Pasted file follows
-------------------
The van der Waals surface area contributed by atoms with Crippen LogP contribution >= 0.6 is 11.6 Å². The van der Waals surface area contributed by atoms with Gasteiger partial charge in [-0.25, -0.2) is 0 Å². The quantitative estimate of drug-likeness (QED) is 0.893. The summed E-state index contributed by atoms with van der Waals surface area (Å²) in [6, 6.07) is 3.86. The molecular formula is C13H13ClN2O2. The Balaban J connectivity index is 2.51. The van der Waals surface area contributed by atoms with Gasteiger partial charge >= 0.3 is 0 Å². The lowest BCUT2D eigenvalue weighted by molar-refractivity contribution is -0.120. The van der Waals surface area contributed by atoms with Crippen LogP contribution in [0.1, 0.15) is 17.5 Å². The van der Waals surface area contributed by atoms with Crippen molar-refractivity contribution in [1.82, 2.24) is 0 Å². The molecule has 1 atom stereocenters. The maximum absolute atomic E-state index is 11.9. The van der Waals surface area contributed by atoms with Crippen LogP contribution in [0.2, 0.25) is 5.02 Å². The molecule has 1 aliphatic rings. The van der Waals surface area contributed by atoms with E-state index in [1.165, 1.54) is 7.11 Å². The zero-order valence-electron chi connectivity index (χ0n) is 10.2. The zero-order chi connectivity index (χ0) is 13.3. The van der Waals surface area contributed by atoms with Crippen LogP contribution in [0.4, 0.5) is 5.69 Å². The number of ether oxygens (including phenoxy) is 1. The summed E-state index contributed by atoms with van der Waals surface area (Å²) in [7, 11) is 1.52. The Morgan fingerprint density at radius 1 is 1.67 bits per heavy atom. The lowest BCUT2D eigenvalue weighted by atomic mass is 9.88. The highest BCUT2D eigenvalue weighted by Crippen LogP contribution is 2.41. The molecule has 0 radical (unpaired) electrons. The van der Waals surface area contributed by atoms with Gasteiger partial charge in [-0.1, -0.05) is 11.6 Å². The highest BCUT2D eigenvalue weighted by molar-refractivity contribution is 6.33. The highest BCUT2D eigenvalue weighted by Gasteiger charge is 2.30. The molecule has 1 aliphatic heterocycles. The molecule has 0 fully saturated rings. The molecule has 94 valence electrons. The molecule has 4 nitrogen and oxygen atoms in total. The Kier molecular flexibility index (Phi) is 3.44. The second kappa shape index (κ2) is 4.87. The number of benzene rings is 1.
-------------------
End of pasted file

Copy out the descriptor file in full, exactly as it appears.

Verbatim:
The van der Waals surface area contributed by atoms with Crippen LogP contribution >= 0.6 is 11.6 Å². The van der Waals surface area contributed by atoms with Gasteiger partial charge in [-0.25, -0.2) is 0 Å². The quantitative estimate of drug-likeness (QED) is 0.893. The summed E-state index contributed by atoms with van der Waals surface area (Å²) in [6, 6.07) is 3.86. The molecular formula is C13H13ClN2O2. The Balaban J connectivity index is 2.51. The van der Waals surface area contributed by atoms with Gasteiger partial charge >= 0.3 is 0 Å². The lowest BCUT2D eigenvalue weighted by molar-refractivity contribution is -0.120. The van der Waals surface area contributed by atoms with Crippen LogP contribution in [0.1, 0.15) is 17.5 Å². The van der Waals surface area contributed by atoms with Crippen molar-refractivity contribution in [1.82, 2.24) is 0 Å². The molecule has 1 atom stereocenters. The maximum absolute atomic E-state index is 11.9. The van der Waals surface area contributed by atoms with Crippen LogP contribution in [0.2, 0.25) is 5.02 Å². The molecule has 1 aliphatic rings. The van der Waals surface area contributed by atoms with E-state index in [1.165, 1.54) is 7.11 Å². The zero-order valence-electron chi connectivity index (χ0n) is 10.2. The zero-order chi connectivity index (χ0) is 13.3. The van der Waals surface area contributed by atoms with Crippen LogP contribution in [0.4, 0.5) is 5.69 Å². The number of ether oxygens (including phenoxy) is 1. The summed E-state index contributed by atoms with van der Waals surface area (Å²) in [7, 11) is 1.52. The Morgan fingerprint density at radius 1 is 1.67 bits per heavy atom. The lowest BCUT2D eigenvalue weighted by atomic mass is 9.88. The highest BCUT2D eigenvalue weighted by Crippen LogP contribution is 2.41. The molecule has 0 radical (unpaired) electrons. The van der Waals surface area contributed by atoms with Gasteiger partial charge in [-0.1, -0.05) is 11.6 Å². The highest BCUT2D eigenvalue weighted by molar-refractivity contribution is 6.33. The highest BCUT2D eigenvalue weighted by Gasteiger charge is 2.30. The molecule has 1 aliphatic heterocycles. The molecule has 0 fully saturated rings. The molecule has 94 valence electrons. The molecule has 4 nitrogen and oxygen atoms in total. The Kier molecular flexibility index (Phi) is 3.44. The second kappa shape index (κ2) is 4.87. The number of benzene rings is 1.